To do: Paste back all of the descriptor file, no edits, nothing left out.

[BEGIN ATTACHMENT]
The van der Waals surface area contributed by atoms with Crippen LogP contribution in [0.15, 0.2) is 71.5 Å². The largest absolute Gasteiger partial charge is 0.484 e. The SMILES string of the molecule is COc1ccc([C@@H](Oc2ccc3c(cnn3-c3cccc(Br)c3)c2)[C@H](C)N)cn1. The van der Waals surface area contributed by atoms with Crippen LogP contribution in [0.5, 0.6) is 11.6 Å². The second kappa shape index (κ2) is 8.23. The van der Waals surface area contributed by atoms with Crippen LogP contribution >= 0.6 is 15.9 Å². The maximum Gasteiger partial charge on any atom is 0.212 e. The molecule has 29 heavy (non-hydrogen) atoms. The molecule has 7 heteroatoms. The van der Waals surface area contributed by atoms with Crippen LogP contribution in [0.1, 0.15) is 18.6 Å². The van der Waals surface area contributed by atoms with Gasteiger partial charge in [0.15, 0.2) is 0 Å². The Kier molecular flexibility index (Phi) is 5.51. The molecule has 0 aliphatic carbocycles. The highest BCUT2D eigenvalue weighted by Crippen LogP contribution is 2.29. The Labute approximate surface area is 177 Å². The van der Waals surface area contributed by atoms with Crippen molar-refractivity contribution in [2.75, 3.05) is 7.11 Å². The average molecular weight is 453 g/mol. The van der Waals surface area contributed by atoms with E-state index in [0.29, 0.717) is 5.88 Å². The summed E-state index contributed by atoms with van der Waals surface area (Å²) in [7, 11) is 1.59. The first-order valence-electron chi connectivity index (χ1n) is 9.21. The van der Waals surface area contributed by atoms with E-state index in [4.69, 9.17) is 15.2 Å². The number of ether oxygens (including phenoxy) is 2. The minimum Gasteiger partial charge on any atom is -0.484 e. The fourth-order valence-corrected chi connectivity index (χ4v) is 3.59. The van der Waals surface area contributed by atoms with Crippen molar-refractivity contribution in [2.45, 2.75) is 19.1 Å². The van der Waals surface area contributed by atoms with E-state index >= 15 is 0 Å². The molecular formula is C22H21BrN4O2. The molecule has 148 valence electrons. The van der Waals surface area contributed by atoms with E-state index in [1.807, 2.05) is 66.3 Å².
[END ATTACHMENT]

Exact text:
The van der Waals surface area contributed by atoms with Crippen LogP contribution in [0.15, 0.2) is 71.5 Å². The largest absolute Gasteiger partial charge is 0.484 e. The SMILES string of the molecule is COc1ccc([C@@H](Oc2ccc3c(cnn3-c3cccc(Br)c3)c2)[C@H](C)N)cn1. The van der Waals surface area contributed by atoms with Crippen LogP contribution in [0.5, 0.6) is 11.6 Å². The second kappa shape index (κ2) is 8.23. The van der Waals surface area contributed by atoms with Crippen LogP contribution >= 0.6 is 15.9 Å². The maximum Gasteiger partial charge on any atom is 0.212 e. The molecule has 29 heavy (non-hydrogen) atoms. The molecule has 7 heteroatoms. The van der Waals surface area contributed by atoms with Crippen LogP contribution in [0.1, 0.15) is 18.6 Å². The van der Waals surface area contributed by atoms with Gasteiger partial charge in [0.15, 0.2) is 0 Å². The Kier molecular flexibility index (Phi) is 5.51. The molecule has 0 aliphatic carbocycles. The highest BCUT2D eigenvalue weighted by Crippen LogP contribution is 2.29. The Labute approximate surface area is 177 Å². The van der Waals surface area contributed by atoms with Crippen molar-refractivity contribution in [2.75, 3.05) is 7.11 Å². The average molecular weight is 453 g/mol. The van der Waals surface area contributed by atoms with E-state index in [0.29, 0.717) is 5.88 Å². The summed E-state index contributed by atoms with van der Waals surface area (Å²) in [7, 11) is 1.59. The first-order valence-electron chi connectivity index (χ1n) is 9.21. The van der Waals surface area contributed by atoms with E-state index in [4.69, 9.17) is 15.2 Å². The number of ether oxygens (including phenoxy) is 2. The minimum Gasteiger partial charge on any atom is -0.484 e. The fourth-order valence-corrected chi connectivity index (χ4v) is 3.59. The van der Waals surface area contributed by atoms with Crippen molar-refractivity contribution in [2.45, 2.75) is 19.1 Å². The van der Waals surface area contributed by atoms with E-state index >= 15 is 0 Å². The molecular formula is C22H21BrN4O2. The molecule has 148 valence electrons. The van der Waals surface area contributed by atoms with E-state index in [1.807, 2.05) is 66.3 Å².